Wednesday, January 18, 2012

The five best rides at Walt Disney World

When the print division of my Cat Plaza media empire folded, I decided to continue the Cat Plaza journalism tradition as best as possible online. This December, I spent seven days at WDW in Orlando, Florida. While there, as usual, I became interested in the history, politics, and operations of Walt Disney World, which, in my opinion, is the North American tourist destination. I would have included this article in the next zine, but instead, it is presented here for your study and comment.

I will examine each of the five rides through a particular lens. These lenses can be used on really anything in the World. Click through for the list.

Friday, January 13, 2012

James Michener

I finished Chesapeake. Took months but I finally finished it. You see, reading a James Michener novel cover-to-cover is a challenge. Check this picture; dude knew how to research, and it all came out on paper. According to Wiki, he wrote 12-15 hours a day and kept a 'filing system' which had trouble 'keeping up.' Brings to mind a filing robot with telescopic arms overheating during the penning of Mexico.

A Michener novel is the perfect antidote to internet addiction, I swear. All books are, really, but Michener's are particularly good for it. His bricks inhabit your life---your nightstand, bookbag---remind you to put down the laptop and step into another world. That's how it felt for me anyway; ashamed about refreshing facebook and twitter for the third time that hour, I'd retire and knock out a chapter.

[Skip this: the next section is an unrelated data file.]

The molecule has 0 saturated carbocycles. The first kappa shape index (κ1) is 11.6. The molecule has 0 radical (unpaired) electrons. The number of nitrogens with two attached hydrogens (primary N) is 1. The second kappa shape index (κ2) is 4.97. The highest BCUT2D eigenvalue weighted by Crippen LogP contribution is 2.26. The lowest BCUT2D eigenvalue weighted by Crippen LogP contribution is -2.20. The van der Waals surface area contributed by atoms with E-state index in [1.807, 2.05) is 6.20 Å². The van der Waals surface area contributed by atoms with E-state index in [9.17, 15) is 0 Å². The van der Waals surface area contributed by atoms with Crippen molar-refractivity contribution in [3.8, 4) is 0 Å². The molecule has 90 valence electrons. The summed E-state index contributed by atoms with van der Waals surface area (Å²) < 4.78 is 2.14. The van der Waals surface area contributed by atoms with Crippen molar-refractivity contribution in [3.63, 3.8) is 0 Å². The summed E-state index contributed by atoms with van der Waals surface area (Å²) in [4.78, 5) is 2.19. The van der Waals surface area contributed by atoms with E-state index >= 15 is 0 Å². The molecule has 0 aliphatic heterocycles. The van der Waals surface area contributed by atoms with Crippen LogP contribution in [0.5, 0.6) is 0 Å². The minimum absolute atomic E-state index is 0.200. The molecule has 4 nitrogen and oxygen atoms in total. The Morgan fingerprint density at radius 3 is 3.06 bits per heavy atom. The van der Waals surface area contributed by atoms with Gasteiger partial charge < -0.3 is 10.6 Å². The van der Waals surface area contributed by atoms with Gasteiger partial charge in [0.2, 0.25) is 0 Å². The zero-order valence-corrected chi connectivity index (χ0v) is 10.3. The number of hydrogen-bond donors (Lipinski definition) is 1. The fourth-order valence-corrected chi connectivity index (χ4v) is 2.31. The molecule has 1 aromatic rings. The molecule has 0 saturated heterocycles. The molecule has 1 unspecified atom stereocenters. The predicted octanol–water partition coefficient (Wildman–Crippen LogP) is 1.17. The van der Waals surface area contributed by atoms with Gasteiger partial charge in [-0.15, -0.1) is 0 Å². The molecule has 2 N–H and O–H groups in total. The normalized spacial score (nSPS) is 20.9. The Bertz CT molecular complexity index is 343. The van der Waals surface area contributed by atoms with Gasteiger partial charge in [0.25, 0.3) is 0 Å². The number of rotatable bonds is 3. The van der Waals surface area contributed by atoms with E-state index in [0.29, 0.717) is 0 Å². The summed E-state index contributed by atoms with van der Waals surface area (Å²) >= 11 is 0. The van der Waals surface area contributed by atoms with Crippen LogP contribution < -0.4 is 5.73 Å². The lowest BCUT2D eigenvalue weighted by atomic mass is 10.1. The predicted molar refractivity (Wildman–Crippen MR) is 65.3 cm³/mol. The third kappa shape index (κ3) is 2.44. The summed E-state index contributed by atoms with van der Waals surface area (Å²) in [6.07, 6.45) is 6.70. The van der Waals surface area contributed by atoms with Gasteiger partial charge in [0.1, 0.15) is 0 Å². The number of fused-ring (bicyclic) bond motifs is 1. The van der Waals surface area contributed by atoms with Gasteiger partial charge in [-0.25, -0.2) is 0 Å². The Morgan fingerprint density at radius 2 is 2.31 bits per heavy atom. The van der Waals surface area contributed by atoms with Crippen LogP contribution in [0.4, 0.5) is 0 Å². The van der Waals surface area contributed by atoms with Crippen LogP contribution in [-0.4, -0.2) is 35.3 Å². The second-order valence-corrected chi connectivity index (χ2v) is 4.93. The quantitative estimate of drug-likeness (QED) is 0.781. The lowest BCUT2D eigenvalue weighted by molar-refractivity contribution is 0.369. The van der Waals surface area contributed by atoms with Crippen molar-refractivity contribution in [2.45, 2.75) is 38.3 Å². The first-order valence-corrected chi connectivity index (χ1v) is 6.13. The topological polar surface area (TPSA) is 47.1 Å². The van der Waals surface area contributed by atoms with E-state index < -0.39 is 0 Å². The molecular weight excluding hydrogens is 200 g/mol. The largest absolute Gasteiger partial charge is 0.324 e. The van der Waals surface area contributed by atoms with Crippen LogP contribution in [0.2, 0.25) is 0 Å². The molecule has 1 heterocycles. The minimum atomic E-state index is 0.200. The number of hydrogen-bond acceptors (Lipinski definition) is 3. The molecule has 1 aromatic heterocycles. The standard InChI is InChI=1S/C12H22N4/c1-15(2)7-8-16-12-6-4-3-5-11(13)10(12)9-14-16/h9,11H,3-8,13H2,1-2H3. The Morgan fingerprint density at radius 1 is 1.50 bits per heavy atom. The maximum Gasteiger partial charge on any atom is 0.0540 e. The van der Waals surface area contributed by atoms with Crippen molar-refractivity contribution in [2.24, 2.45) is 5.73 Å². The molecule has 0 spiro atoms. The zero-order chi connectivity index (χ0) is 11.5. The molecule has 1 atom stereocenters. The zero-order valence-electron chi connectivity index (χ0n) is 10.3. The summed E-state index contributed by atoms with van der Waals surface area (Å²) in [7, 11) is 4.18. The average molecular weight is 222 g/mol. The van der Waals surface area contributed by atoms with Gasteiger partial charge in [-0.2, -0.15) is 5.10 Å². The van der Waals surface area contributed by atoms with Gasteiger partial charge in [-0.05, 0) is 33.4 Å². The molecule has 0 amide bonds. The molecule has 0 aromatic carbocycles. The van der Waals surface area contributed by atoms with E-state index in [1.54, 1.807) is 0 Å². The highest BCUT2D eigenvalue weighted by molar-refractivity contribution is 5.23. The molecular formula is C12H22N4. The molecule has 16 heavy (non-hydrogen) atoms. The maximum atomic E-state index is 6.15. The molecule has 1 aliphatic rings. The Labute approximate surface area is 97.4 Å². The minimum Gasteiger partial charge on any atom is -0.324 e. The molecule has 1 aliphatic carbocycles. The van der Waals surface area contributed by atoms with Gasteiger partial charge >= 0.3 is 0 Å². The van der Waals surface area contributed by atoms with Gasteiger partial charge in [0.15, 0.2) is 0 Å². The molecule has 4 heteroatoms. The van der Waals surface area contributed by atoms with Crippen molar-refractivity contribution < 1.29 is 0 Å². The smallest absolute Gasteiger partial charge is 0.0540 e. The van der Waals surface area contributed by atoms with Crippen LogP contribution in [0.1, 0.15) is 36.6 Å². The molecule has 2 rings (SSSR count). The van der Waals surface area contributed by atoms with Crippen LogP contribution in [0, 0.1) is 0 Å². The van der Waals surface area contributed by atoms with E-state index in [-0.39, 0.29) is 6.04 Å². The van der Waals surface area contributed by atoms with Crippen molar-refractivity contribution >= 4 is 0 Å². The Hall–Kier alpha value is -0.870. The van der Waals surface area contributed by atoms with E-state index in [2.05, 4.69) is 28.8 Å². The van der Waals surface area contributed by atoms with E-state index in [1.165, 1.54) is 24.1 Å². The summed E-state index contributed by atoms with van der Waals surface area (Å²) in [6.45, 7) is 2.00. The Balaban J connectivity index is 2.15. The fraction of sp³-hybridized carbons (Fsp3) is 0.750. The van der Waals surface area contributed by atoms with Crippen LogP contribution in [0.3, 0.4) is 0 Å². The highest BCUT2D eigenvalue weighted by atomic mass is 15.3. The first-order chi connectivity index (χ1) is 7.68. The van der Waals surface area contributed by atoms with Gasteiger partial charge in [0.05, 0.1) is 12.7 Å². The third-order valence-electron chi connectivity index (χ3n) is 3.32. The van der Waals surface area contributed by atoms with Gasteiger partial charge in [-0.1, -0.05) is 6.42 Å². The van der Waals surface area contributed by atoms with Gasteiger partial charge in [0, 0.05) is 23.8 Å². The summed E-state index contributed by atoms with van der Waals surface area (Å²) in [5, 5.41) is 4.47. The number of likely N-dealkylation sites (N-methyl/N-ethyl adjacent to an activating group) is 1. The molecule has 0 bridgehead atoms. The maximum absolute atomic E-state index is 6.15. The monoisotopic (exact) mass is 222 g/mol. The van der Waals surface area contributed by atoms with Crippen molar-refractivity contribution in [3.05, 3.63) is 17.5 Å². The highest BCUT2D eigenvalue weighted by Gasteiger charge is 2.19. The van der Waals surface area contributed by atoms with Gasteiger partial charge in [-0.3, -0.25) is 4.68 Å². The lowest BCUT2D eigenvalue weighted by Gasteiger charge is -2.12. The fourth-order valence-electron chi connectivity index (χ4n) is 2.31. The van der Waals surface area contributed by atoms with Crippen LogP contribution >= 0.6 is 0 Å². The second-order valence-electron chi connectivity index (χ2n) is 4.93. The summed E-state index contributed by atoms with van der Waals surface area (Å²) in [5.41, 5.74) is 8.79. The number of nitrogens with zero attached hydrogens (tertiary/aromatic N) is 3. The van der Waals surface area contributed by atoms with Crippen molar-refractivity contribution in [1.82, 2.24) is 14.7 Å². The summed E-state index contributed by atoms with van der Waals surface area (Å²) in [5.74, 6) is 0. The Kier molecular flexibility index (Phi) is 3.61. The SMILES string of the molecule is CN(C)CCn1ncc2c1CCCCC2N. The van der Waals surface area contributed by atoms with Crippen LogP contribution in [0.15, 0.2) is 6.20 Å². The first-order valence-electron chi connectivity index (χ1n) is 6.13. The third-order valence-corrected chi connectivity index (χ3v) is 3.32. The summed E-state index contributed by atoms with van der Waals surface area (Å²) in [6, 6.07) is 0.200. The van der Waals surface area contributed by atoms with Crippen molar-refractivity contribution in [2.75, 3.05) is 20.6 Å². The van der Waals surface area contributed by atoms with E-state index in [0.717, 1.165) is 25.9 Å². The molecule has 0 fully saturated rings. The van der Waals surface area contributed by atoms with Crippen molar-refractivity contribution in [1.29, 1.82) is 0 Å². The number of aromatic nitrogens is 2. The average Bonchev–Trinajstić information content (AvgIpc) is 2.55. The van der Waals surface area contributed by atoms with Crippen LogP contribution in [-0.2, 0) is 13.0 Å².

For books that are intrinsically concerned with time, Michener's books feel timeless. They put the present on pause, transport you back (corny, I know, bear with me), and allow you to unplug from your hyper-connected life, allow you to care deeply about Hugo Pflaum's quest to confiscate the Turlock's long gun called the Twombly, a gun which annihilates hundreds of ducks/ geese with each shot. Allow you to feel sad when Pentaquod dies, his tribe decimated, the future of Indians in serious trouble. Allow you to bear witness to the lives of Quakers, Catholics, Protestants, slaves, John Calhoun, arsters, and flocks of geese.

Common criticism: underdeveloped characters, formulaic writing, endlessly detailed passages. Readers with these problems have a right to them, but they miss the point. Michener needs to examine the spirit of a place. Always, that is the purpose. I'm now imbued with the spirit of Chesapeake bay; I hunger for schooners, for that a succulent goose in my rotund Winter belly. More importantly, perhaps, I'm hungry to go somewhere else. On my shelf: Texas, Caribbean, The Covenant, and Alaska. Not right now, necessarily, but when I'm editing a tweet for characters or memorizing the tracklist for an inconsequential album, I'll get fed up and return to that beautiful man's world.

PS - People have taken to writing Twitter novels. Only wish Michener could comment. There is no way, not now and not ever, that these can be successful. Give me a fucking break. Half-assed song lyric micro-meta garbage.